Dr Gang Chen and colleagues assessed the relationship between past Hepatitis B virus viral load and mortality.
Surviving cohort members of the 11 year follow-up study were evaluated for current liver disease.
The team measured Hepatitis B virus viral load by real-time polymerase chain reaction.
Stored samples from cohort entry in 2763 Hepatitis B surface antigen-positive adults were used for the analysis.
Major end points were death from hepatocellular carcinoma or chronic liver disease.
The researchers reported that there were 447 deaths.
In the 1683 survivors, the research team assessed severity of liver disease on a return visit in 2003.
|Relative risk for hepatocellular carcinoma was 11 with a high viral|
|American Journal of Gastroenterology|
Viral load was divided into 3 categories, including undetected, low titer, and high titer.
The researchers found that for hepatocellular carcinoma, there was a significant increase in mortality across viral load categories.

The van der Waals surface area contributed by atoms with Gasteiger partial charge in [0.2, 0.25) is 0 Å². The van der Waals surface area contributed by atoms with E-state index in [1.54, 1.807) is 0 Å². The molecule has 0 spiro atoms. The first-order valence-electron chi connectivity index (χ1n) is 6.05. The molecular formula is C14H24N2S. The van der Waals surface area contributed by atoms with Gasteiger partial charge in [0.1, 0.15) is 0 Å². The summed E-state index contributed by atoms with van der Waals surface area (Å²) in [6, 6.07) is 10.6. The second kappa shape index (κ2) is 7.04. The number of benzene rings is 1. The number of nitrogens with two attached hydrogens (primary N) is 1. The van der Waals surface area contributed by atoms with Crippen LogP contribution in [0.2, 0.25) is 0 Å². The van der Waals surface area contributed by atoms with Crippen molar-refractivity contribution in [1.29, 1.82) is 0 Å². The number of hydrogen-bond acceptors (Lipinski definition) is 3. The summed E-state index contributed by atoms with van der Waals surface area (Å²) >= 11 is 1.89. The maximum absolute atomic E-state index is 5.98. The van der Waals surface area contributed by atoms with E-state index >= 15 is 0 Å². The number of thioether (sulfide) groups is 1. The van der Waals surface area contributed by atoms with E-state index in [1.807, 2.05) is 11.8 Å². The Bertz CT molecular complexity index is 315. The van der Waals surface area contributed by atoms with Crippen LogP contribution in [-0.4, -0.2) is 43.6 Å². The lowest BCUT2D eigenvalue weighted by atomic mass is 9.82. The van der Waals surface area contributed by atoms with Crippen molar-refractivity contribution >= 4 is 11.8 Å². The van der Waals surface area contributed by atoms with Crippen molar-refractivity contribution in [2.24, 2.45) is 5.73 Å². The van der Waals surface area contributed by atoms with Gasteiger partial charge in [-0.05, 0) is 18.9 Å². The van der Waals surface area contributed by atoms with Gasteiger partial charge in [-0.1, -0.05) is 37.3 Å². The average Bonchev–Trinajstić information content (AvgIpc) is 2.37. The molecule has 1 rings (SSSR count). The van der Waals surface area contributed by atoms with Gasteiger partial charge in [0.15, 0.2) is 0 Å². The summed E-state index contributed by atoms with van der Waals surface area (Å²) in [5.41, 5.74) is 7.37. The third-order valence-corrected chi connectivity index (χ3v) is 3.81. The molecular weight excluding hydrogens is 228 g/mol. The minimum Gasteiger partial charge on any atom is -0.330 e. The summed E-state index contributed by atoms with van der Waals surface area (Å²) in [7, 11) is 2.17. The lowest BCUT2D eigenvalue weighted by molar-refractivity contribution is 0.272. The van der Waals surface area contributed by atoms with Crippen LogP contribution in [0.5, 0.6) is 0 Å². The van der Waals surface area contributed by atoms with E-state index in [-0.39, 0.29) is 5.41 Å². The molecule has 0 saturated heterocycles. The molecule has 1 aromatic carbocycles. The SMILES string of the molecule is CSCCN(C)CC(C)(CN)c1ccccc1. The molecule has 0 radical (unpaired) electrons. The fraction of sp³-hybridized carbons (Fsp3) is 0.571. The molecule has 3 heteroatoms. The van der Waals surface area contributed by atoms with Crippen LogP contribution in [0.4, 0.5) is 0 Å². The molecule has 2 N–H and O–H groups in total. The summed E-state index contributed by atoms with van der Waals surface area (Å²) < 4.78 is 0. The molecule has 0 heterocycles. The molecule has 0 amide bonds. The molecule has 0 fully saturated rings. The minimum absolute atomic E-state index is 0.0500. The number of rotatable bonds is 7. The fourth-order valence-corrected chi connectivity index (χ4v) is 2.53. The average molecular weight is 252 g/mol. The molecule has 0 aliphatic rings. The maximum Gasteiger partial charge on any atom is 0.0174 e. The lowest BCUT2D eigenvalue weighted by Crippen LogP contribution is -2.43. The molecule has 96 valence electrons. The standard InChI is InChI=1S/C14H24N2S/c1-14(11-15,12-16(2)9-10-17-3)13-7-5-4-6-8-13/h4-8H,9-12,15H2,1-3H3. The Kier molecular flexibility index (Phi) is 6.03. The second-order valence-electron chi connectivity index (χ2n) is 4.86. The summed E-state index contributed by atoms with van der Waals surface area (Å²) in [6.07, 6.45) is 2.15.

Compared to the Hepatitis B virus undetected category, the relative risk for hepatocellular carcinoma mortality in the low viral load group was 2.
The research team found that the relative risk for hepatocellular carcinoma was 11 in the high viral load group.
For chronic liver disease mortality, the relative risks were 1.5 and 15, respectively for both groups.
The researchers observed that the relative risk associated with high viral load did not change with increased follow-up time.
In surviving cohort members evaluated for liver disease in 2003, there was also a significant association of viral load with disease severity.
Dr Chen's team concludes, “In this prospective study, viral load is associated with increased mortality from hepatocellular carcinoma, and chronic liver disease in Hepatitis B virus-infected subjects.”
“Viral load may be a useful prognostic tool in Hepatitis B virus infection, and interventions aimed at its reduction should be explored.”